The phrase "lo! On every visage a Black Veil!" can be found towards the end of Nathaniel Hawthorne's Gothic story "The Minister's Black Veil", when Minister Hooper is on his deathbed and being persuaded by Reverend Clark to remove the black veil that had been covering his face for a long period of time now, causing fear and discomfort in his community.
Reverend Hooper rejects the proposition. He argues that it is interesting how he mystery of what the veil "could" be hiding is actually what drives men, women, and children away; that, if people did not have a naturally wicked mind which incites them to think and wonder about the wickedest things, they would see that the piece of clothing is merely what it is: a piece of black crepe. It is the soiled conscience and imagination of humanity what gives it a bad meaning.
Moreover, Reverend Hooper opens up about what the people around him may be hiding, not behind a piece of black crepe, but behind a kind face, or a fake smile, or a well-created kind personality. In all, Rev. Hooper makes everyone aware of one thing: everybody wears a mask, and our faces are merely that mask beneath which anything lurks. And some people hide behind that mask some horrid and evil things that no one would ever suspect. However, how hypocritical it is from the parishioners to fear a piece of clothing: could it be that, deep inside, we all fear the things we each hide from society? Hence, Rev. Hooper further says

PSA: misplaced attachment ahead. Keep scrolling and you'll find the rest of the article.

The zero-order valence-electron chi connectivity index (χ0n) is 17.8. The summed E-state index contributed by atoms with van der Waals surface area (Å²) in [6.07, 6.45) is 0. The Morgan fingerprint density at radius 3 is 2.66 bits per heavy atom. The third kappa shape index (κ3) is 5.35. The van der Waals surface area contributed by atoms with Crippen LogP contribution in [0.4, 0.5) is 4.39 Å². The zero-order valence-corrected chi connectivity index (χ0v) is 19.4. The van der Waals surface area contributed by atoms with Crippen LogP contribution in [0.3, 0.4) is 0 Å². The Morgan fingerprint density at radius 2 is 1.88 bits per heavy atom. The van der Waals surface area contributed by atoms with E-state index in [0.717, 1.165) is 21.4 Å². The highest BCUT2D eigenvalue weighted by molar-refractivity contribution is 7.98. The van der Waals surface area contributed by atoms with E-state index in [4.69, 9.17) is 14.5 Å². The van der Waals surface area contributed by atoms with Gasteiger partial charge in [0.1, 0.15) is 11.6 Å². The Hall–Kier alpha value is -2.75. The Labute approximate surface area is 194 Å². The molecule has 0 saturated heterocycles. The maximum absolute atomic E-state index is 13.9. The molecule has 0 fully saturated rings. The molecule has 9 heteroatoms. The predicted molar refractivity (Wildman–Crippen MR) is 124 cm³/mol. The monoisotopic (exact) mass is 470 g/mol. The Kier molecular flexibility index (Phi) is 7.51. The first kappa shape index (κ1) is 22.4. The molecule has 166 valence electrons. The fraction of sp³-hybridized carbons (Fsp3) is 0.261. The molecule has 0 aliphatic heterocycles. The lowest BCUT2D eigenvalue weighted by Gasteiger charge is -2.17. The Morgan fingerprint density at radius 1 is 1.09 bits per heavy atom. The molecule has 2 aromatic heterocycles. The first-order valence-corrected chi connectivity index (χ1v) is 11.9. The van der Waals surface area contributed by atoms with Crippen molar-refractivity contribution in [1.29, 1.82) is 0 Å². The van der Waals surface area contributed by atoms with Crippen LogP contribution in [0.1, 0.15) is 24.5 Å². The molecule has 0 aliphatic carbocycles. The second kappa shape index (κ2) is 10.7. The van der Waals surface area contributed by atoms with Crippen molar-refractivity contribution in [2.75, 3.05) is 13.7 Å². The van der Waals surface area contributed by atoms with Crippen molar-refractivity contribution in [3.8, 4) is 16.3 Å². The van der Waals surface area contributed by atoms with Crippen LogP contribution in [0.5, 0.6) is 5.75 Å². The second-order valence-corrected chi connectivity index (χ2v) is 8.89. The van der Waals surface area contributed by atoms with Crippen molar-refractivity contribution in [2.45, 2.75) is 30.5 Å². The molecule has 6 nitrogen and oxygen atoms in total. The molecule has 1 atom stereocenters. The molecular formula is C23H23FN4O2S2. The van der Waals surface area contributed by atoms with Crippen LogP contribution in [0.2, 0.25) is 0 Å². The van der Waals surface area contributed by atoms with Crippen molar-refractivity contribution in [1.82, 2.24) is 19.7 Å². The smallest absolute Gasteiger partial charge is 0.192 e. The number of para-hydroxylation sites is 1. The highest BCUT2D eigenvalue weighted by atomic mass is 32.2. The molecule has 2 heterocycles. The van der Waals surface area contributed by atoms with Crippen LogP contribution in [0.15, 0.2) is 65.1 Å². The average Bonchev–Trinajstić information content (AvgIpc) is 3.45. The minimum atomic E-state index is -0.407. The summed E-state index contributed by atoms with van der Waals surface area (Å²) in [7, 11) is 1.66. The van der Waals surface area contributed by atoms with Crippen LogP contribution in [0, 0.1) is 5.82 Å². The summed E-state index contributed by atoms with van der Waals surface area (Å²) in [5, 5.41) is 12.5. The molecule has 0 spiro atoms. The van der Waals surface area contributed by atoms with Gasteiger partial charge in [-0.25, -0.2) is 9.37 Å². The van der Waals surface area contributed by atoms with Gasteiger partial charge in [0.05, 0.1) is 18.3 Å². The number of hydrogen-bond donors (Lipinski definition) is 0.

"Why do you tremble at me alone? Tremble also at each other!"..."When the friend shows his inmost heart to his friend; the lover to his best beloved; when man does not vainly shrink from the eye of his Creator, loathsomely treasuring up the secret of his sin; then deem me a monster...I look around me, and, lo! on every visage a Black Veil!
Concisely, Rev. Hooper makes an open accusation to every sanctimonious or hypocritical man or woman in society and reminds them that everybody, in all, wear a veil of lies and secrets.